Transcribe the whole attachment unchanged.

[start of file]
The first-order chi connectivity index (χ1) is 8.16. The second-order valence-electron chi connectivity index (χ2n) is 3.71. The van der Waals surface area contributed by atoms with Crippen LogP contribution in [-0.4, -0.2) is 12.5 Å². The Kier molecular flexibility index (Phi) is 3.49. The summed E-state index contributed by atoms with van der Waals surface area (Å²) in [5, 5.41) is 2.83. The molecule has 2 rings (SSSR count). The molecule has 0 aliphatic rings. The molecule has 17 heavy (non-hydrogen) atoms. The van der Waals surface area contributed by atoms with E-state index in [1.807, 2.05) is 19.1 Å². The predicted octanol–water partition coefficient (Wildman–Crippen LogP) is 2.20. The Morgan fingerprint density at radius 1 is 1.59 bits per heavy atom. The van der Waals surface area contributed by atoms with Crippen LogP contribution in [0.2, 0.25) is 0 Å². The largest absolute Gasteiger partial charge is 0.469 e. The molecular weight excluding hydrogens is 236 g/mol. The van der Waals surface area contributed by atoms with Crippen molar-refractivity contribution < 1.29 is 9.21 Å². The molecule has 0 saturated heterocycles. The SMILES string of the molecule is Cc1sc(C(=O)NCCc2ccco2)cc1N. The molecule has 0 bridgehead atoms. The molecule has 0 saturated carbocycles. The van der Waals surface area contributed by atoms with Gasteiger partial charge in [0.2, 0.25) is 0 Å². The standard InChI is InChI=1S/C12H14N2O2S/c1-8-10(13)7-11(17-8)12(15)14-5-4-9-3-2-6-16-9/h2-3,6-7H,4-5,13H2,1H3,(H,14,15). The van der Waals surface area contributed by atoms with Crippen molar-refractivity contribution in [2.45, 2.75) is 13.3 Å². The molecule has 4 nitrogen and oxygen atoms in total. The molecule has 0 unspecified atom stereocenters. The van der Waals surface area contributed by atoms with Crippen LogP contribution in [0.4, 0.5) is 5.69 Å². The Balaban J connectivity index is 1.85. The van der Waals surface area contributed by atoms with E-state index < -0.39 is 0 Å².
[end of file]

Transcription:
The first-order chi connectivity index (χ1) is 8.16. The second-order valence-electron chi connectivity index (χ2n) is 3.71. The van der Waals surface area contributed by atoms with Crippen LogP contribution in [-0.4, -0.2) is 12.5 Å². The Kier molecular flexibility index (Phi) is 3.49. The summed E-state index contributed by atoms with van der Waals surface area (Å²) in [5, 5.41) is 2.83. The molecule has 2 rings (SSSR count). The molecule has 0 aliphatic rings. The molecule has 17 heavy (non-hydrogen) atoms. The van der Waals surface area contributed by atoms with E-state index in [1.807, 2.05) is 19.1 Å². The predicted octanol–water partition coefficient (Wildman–Crippen LogP) is 2.20. The Morgan fingerprint density at radius 1 is 1.59 bits per heavy atom. The van der Waals surface area contributed by atoms with Crippen LogP contribution in [0.2, 0.25) is 0 Å². The largest absolute Gasteiger partial charge is 0.469 e. The molecular weight excluding hydrogens is 236 g/mol. The van der Waals surface area contributed by atoms with Crippen molar-refractivity contribution < 1.29 is 9.21 Å². The molecule has 0 saturated heterocycles. The SMILES string of the molecule is Cc1sc(C(=O)NCCc2ccco2)cc1N. The molecule has 0 bridgehead atoms. The molecule has 0 saturated carbocycles. The van der Waals surface area contributed by atoms with Gasteiger partial charge in [0.2, 0.25) is 0 Å². The standard InChI is InChI=1S/C12H14N2O2S/c1-8-10(13)7-11(17-8)12(15)14-5-4-9-3-2-6-16-9/h2-3,6-7H,4-5,13H2,1H3,(H,14,15). The van der Waals surface area contributed by atoms with Crippen molar-refractivity contribution in [2.45, 2.75) is 13.3 Å². The molecule has 4 nitrogen and oxygen atoms in total. The molecule has 0 unspecified atom stereocenters. The van der Waals surface area contributed by atoms with Crippen LogP contribution in [0.4, 0.5) is 5.69 Å². The Balaban J connectivity index is 1.85. The van der Waals surface area contributed by atoms with E-state index < -0.39 is 0 Å².